martes, 14 de abril de 2015

In the name of ethical pluralism, secular “bioethics” introduced its own axiological standards.

The Medical Profession’s War on Christian Ethics

By John M. Grondelski

Over a quarter century ago, Richard John Neuhaus coined the phrase “the naked public square” to describe efforts to drive religiously influenced values and their adherents out of public life and policy making. Neuhaus foresaw the intolerance of the “tolerant” hanging out a “practicing Christians/Jews please check your values here” sign. He also rightly pointed out that a naked public square was inherently undemocratic, disenfranchising the vast majority of Americans who did not voluntarily submit to a values tracheotomy, while leaving an ever-shrinking “society” of a minority to pretend that its little echo chamber was the “public consensus.”

Neuhaus looked at the big picture. I think we also need to examine what is occurring in sub-societies. I’m concerned about the “naked public ward” at the local hospital.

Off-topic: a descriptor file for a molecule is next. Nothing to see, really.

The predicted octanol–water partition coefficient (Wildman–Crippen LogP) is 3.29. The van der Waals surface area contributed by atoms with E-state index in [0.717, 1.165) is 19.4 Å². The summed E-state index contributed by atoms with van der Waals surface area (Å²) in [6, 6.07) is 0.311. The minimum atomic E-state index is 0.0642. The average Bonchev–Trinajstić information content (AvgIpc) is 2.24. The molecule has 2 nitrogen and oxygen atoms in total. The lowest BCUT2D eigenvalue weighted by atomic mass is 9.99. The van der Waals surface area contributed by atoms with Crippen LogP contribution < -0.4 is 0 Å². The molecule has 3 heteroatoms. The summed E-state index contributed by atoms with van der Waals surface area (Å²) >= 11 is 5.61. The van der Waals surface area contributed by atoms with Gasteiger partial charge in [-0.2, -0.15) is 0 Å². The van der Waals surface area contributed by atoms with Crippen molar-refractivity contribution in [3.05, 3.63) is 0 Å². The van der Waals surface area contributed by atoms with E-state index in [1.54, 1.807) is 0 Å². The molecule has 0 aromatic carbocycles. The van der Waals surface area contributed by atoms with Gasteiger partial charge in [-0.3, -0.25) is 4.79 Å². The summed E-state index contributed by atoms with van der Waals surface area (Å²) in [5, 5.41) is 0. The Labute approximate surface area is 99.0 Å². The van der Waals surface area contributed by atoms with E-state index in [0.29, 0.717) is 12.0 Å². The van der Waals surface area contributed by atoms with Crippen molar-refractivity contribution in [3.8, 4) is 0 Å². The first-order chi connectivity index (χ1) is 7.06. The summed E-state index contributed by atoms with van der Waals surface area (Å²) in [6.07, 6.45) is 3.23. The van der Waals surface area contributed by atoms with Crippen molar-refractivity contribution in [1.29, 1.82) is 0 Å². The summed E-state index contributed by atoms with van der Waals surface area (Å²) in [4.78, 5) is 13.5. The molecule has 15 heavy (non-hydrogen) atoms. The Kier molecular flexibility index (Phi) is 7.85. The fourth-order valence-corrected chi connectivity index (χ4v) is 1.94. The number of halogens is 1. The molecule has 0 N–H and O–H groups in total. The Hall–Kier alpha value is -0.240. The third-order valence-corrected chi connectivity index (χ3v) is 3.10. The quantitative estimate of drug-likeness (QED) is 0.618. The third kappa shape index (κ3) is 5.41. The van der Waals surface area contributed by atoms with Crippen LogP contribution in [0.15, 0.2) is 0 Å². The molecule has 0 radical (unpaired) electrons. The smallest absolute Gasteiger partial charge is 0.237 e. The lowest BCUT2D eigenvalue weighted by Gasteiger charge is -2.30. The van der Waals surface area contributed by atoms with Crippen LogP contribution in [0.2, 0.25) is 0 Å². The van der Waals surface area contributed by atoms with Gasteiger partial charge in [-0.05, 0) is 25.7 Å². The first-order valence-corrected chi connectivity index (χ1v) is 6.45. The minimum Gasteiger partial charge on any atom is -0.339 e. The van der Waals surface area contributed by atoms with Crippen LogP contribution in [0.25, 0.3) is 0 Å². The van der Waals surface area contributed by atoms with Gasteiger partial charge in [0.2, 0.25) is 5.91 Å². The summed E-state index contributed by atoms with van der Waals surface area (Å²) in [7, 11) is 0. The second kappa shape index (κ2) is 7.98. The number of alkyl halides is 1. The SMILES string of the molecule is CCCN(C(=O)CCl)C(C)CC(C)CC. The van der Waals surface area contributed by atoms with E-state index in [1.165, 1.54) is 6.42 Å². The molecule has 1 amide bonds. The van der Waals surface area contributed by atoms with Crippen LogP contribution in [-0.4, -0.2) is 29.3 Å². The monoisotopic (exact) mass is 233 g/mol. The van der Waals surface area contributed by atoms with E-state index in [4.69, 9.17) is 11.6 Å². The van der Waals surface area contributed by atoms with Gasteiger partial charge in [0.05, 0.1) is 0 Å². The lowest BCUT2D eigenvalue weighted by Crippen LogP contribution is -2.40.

In the Journal of Medical Ethics blog of February 26, Brian Earp asks “Does religion deserve a place in secular medicine?” There are lots of people whose answer would be: “no!”

With all due respect, I’d rather ask what gives one school of “medical ethics” the right to decide?

Bioethics is, after all, a relatively recent phenomenon. It came to be more and more prominent starting in the 1970s.

Which is not to say that there were no bioethical dilemmas earlier. Catholic moral theology had a long history of a subfield called “medical ethics,” in which lots of ink had been spilled by the time bioethics began to come into its own. Nor should anyone be surprised: hospitals after all were—like universities—Catholic inventions.


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